Parameters:
  • name – The name of the extension to build. This MUST be the same as the name of the pybind11 module!
  • sources – A list of relative or absolute paths to C++ source files.
  • extra_cflags – optional list of compiler flags to forward to the build.
  • extra_cuda_cflags – optional list of compiler flags to forward to nvcc when building CUDA sources.
  • extra_ldflags – optional list of linker flags to forward to the build.
  • extra_include_paths – optional list of include directories to forward to the build.
  • build_directory – optional path to use as build workspace.
  • verbose – If True, turns on verbose logging of load steps.
Returns:

The loaded PyTorch extension as a Python module.

Example

>>> from torch.utils.cpp_extension import load
>>> module = load(
        name='extension',
        sources=['extension.cpp', 'extension_kernel.cu'],
        extra_cflags=['-O2'],
        verbose=True)
torch.utils.cpp_extension.load_inline(name, cpp_sources, cuda_sources=None, functions=None, extra_cflags=None, extra_cuda_cflags=None, extra_ldflags=None, extra_include_paths=None, build_directory=None, verbose=False)[source]

Loads a PyTorch C++ extension just-in-time (JIT) from string sources.

This function behaves exactly like load(), but takes its sources as strings rather than filenames. These strings are stored to files in the build directory, after which the behavior of load_inline() is identical to load().

See the tests for good examples of using this function.

Sources may omit two required parts of a typical non-inline C++ extension: the necessary header includes, as well as the (pybind11) binding code. More precisely, strings passed to cpp_sources are first concatenated into a single .cpp file. This file is then prepended with #include <torch/torch.h>.

Furthermore, if the functions argument is supplied, bindings will be automatically generated for each function specified. functions can either be a list of function names, or a dictionary mapping from function names to docstrings. If a list is given, the name of each function is used as its docstring.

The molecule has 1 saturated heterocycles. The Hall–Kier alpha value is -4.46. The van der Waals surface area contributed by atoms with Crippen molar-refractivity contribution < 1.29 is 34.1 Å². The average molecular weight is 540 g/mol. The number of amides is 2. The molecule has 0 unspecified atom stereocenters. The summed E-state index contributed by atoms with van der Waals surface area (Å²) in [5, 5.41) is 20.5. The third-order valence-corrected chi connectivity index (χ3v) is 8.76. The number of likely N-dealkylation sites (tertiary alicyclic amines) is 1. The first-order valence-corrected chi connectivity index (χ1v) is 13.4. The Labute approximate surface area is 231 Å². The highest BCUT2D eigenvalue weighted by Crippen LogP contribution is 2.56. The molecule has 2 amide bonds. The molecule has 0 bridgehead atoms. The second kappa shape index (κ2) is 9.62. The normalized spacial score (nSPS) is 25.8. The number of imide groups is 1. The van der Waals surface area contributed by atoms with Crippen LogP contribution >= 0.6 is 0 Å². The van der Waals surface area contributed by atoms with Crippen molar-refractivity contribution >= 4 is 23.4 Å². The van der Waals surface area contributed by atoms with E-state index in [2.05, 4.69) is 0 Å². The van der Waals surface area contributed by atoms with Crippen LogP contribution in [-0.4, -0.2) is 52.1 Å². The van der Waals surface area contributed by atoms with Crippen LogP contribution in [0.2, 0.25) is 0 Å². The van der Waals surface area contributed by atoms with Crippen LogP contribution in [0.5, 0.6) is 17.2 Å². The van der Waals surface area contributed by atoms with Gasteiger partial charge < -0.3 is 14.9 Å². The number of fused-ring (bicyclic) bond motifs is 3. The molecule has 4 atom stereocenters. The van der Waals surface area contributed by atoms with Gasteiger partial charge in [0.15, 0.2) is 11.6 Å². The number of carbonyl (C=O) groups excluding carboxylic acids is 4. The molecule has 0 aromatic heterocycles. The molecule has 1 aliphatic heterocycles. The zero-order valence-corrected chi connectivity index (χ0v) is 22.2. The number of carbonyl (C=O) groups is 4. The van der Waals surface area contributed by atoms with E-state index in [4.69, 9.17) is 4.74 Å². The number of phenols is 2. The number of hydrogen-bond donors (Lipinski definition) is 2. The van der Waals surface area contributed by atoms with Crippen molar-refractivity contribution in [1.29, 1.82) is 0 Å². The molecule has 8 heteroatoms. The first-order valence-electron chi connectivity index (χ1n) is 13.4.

The sources in cuda_sources are concatenated into a separate .cu file and prepended with ATen/ATen.h, cuda.h and cuda_runtime.h includes. The .cpp and .cu files are compiled separately, but ultimately linked into a single library. Note that no bindings are generated for functions in cuda_sources per se. To bind to a CUDA kernel, you must create a C++ function that calls it, and either declare or define this C++ function in one of the cpp_sources (and include its name in functions).

See load() for a description of arguments omitted below.

Parameters:
  • cpp_sources – A string, or list of strings, containing C++ source code.
  • cuda_sources – A string, or list of strings, containing CUDA source code.
  • functions – A list of function names for which to generate function bindings. If a dictionary is given, it should map function names to docstrings (which are otherwise just the function names).

Example

>>> from torch.utils.cpp_extension import load_inline
>>> source = '''
at::Tensor sin_add(at::Tensor x, at::Tensor y) {
  return x.sin() + y.sin();
}
'''
>>> module = load_inline(name='inline_extension',
                         cpp_sources=[source],
                         functions=['sin_add'])
torch.utils.cpp_extension.include_paths(cuda=False)[source]

Get the include paths required to build a C++ or CUDA extension.

Parameters:cuda – If True, includes CUDA-specific include paths.
Returns:A list of include path strings.
torch.utils.cpp_extension.check_compiler_abi_compatibility(compiler)[source]

Verifies that the given compiler is ABI-compatible with PyTorch.

Parameters:compiler (str) – The compiler executable name to check (e.g. g++). Must be executable in a shell process.
Returns:False if the compiler is (likely) ABI-incompatible with PyTorch, else True.
torch.utils.cpp_extension.verify_ninja_availability()[source]

Returns True if the ninja build system is available on the system.